Thanks to designer Rick Young’s passion on Board Game Geek and ConsimWorld, Europe Engulfed was my first purchase. Since then I’ve been indoctrinated into a myriad of games, initially Combat Commander: Europe, Command & Colors Ancients, Manoeuvre, Bonaparte at Marengo, 1960, EastFront II and more. I started also picking up computer games again, initially Company of Heroes, Civilization 4, Rise of Nations, Galactic Civilizations, Hearts of Iron 2,
Defcon and more.
In late 2008 I developed an appetite for longer multi-player online games, first playing Kriegspiel, then Battlestar Galactica, and finally settling on Diplomacy which as an online game has become my most frequently played game by some margin. It was also at this time that I started thinking concretely thinking about designing my own board games, the idea for my current prototype Age of Influence coming at the beginning of 2009 and my other current prototype NextWar a few months later.
During 2009 my game choices included, on the family/Euro side, Agricola, Power Grid, Puerto Rico, Age of Steam and Dominion. Notable board wargames played that year include Maria (my current favourite!), Here I Stand, East Front Series: Kiev to Rostov and Hellenes. On the computer my most played games were Solium Infernum, Field of Glory, Commander: Europe at War, Hearts of Iron III, Worldwide Soccer Manager 2009 and Empire: Total War.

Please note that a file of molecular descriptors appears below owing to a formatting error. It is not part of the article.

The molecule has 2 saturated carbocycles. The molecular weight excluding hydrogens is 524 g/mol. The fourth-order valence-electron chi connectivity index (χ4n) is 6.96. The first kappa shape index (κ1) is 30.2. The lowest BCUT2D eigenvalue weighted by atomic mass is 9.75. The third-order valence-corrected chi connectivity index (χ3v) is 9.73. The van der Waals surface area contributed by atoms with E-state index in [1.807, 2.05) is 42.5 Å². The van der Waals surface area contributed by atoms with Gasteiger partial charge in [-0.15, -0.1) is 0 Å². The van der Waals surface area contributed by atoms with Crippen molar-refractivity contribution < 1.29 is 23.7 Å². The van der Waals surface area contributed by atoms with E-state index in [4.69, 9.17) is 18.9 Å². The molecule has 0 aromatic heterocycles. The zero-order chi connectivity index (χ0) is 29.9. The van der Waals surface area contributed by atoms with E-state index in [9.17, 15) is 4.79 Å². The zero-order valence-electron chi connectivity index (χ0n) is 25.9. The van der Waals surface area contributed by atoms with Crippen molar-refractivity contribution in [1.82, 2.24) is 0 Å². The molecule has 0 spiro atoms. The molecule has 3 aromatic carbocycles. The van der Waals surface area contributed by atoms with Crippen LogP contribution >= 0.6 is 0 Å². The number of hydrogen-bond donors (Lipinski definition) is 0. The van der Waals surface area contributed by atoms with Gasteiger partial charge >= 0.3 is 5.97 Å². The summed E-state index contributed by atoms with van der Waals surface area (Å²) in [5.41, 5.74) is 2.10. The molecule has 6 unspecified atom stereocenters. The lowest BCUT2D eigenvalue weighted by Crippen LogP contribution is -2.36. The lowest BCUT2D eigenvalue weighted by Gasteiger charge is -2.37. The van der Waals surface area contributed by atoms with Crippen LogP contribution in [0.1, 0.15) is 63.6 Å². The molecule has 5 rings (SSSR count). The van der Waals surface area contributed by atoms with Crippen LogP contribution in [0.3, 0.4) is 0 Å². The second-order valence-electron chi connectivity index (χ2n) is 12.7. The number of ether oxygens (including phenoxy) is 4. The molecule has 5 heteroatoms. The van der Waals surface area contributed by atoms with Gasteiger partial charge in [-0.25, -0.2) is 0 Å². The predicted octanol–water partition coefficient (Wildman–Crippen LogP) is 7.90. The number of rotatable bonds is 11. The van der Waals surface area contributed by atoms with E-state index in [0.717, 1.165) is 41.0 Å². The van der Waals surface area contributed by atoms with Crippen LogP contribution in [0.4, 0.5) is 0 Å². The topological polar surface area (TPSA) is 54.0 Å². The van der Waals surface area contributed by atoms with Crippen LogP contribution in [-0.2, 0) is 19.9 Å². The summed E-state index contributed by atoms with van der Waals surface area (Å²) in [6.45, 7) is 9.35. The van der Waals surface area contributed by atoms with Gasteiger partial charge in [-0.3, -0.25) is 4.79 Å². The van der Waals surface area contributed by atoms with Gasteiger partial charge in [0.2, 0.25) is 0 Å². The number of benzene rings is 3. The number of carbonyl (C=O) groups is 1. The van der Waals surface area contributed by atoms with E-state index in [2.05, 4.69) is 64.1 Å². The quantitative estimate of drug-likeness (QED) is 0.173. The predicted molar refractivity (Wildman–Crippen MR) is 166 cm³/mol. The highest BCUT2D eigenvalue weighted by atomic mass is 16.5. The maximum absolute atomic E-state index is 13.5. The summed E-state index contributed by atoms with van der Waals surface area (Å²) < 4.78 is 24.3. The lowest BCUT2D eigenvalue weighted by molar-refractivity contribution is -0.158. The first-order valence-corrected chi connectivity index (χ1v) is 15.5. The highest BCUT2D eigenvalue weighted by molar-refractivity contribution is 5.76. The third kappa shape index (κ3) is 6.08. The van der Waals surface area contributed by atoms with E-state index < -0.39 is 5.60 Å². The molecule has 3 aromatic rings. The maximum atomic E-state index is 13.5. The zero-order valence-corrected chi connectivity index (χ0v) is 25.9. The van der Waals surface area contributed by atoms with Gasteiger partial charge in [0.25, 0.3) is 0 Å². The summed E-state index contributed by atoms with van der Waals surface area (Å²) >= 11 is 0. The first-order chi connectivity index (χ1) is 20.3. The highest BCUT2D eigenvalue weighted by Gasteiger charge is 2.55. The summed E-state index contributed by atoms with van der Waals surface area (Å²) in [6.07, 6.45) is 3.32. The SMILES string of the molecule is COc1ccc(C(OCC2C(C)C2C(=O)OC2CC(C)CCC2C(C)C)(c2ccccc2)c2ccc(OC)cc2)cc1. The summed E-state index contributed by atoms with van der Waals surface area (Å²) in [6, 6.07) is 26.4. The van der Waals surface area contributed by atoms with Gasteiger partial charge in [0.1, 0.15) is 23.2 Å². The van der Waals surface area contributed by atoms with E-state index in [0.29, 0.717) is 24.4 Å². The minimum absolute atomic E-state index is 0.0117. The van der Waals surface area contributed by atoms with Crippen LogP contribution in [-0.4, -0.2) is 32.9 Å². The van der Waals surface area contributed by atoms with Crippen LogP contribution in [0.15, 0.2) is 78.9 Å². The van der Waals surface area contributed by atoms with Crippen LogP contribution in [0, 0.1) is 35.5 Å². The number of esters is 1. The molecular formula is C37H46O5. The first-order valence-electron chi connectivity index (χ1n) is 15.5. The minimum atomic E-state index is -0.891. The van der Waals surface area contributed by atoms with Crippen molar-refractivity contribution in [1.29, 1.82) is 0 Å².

Gosh, I played a lot of games that year! :-)
It appears that gaming is going to be a pretty core part of my life from here on out. I so enjoy the strategy, the friendly competition, the great character and nature of most of the people in this hobby, and the fact that it appears to be a fun activity to be shared with my family both now and into the future. More, my many past experiences of expanding, deepening, or
otherwise re-designing the games I was playing is evolving into actively designing and publishing my own games. I’m really enjoying myself and feel like I’ve somehow come “home again” as a gamer.